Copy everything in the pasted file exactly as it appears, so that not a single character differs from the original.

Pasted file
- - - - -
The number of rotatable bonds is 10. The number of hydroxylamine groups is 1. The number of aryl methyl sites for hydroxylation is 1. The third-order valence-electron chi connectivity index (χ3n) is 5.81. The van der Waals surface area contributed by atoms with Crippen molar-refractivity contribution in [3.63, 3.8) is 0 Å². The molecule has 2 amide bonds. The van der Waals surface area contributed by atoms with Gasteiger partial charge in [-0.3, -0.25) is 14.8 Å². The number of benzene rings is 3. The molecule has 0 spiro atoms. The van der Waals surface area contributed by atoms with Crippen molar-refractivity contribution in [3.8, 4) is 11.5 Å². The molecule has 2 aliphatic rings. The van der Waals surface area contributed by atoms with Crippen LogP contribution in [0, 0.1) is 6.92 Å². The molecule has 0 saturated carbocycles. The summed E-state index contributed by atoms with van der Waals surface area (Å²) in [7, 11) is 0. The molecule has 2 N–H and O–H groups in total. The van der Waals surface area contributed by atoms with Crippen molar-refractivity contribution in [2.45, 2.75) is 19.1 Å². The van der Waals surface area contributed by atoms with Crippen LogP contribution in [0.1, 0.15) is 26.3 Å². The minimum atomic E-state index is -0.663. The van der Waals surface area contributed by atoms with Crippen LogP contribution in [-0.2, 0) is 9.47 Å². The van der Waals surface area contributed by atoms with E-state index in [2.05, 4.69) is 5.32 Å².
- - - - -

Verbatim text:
The number of rotatable bonds is 10. The number of hydroxylamine groups is 1. The number of aryl methyl sites for hydroxylation is 1. The third-order valence-electron chi connectivity index (χ3n) is 5.81. The van der Waals surface area contributed by atoms with Crippen molar-refractivity contribution in [3.63, 3.8) is 0 Å². The molecule has 2 amide bonds. The van der Waals surface area contributed by atoms with Gasteiger partial charge in [-0.3, -0.25) is 14.8 Å². The number of benzene rings is 3. The molecule has 0 spiro atoms. The van der Waals surface area contributed by atoms with Crippen molar-refractivity contribution in [3.8, 4) is 11.5 Å². The molecule has 2 aliphatic rings. The van der Waals surface area contributed by atoms with Crippen LogP contribution in [0, 0.1) is 6.92 Å². The molecule has 0 saturated carbocycles. The summed E-state index contributed by atoms with van der Waals surface area (Å²) in [7, 11) is 0. The molecule has 2 N–H and O–H groups in total. The van der Waals surface area contributed by atoms with Crippen molar-refractivity contribution in [2.45, 2.75) is 19.1 Å². The van der Waals surface area contributed by atoms with Crippen LogP contribution in [0.1, 0.15) is 26.3 Å². The minimum atomic E-state index is -0.663. The van der Waals surface area contributed by atoms with Crippen LogP contribution in [-0.2, 0) is 9.47 Å². The van der Waals surface area contributed by atoms with E-state index in [2.05, 4.69) is 5.32 Å².